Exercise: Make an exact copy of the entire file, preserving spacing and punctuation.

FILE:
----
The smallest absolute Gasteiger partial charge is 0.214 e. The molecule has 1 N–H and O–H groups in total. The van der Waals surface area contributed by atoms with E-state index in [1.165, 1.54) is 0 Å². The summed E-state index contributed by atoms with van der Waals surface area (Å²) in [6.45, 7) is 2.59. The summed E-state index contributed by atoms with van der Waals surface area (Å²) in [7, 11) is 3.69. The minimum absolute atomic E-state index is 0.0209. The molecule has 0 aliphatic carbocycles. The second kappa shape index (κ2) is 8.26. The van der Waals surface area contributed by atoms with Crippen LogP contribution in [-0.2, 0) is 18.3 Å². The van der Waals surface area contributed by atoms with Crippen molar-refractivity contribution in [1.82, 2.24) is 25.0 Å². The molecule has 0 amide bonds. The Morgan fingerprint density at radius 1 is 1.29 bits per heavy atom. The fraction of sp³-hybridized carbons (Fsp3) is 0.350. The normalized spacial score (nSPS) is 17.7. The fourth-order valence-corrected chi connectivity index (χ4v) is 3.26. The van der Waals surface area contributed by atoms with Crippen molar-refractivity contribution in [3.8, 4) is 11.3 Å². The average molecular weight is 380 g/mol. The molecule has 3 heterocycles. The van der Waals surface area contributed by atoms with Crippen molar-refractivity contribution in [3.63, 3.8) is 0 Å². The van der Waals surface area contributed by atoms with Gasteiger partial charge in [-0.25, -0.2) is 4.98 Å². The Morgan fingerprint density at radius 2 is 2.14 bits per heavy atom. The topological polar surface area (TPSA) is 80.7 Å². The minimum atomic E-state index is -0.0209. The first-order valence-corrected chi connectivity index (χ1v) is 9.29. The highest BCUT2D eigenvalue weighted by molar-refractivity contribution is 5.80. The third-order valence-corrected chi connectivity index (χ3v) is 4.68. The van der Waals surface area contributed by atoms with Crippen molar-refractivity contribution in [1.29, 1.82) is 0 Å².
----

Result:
The smallest absolute Gasteiger partial charge is 0.214 e. The molecule has 1 N–H and O–H groups in total. The van der Waals surface area contributed by atoms with E-state index in [1.165, 1.54) is 0 Å². The summed E-state index contributed by atoms with van der Waals surface area (Å²) in [6.45, 7) is 2.59. The summed E-state index contributed by atoms with van der Waals surface area (Å²) in [7, 11) is 3.69. The minimum absolute atomic E-state index is 0.0209. The molecule has 0 aliphatic carbocycles. The second kappa shape index (κ2) is 8.26. The van der Waals surface area contributed by atoms with Crippen LogP contribution in [-0.2, 0) is 18.3 Å². The van der Waals surface area contributed by atoms with Crippen molar-refractivity contribution in [1.82, 2.24) is 25.0 Å². The molecule has 0 amide bonds. The Morgan fingerprint density at radius 1 is 1.29 bits per heavy atom. The fraction of sp³-hybridized carbons (Fsp3) is 0.350. The normalized spacial score (nSPS) is 17.7. The fourth-order valence-corrected chi connectivity index (χ4v) is 3.26. The van der Waals surface area contributed by atoms with Crippen molar-refractivity contribution in [3.8, 4) is 11.3 Å². The average molecular weight is 380 g/mol. The molecule has 3 heterocycles. The van der Waals surface area contributed by atoms with Crippen molar-refractivity contribution in [3.63, 3.8) is 0 Å². The van der Waals surface area contributed by atoms with Gasteiger partial charge in [-0.25, -0.2) is 4.98 Å². The Morgan fingerprint density at radius 2 is 2.14 bits per heavy atom. The topological polar surface area (TPSA) is 80.7 Å². The minimum atomic E-state index is -0.0209. The first-order valence-corrected chi connectivity index (χ1v) is 9.29. The highest BCUT2D eigenvalue weighted by molar-refractivity contribution is 5.80. The third-order valence-corrected chi connectivity index (χ3v) is 4.68. The van der Waals surface area contributed by atoms with Crippen molar-refractivity contribution in [1.29, 1.82) is 0 Å².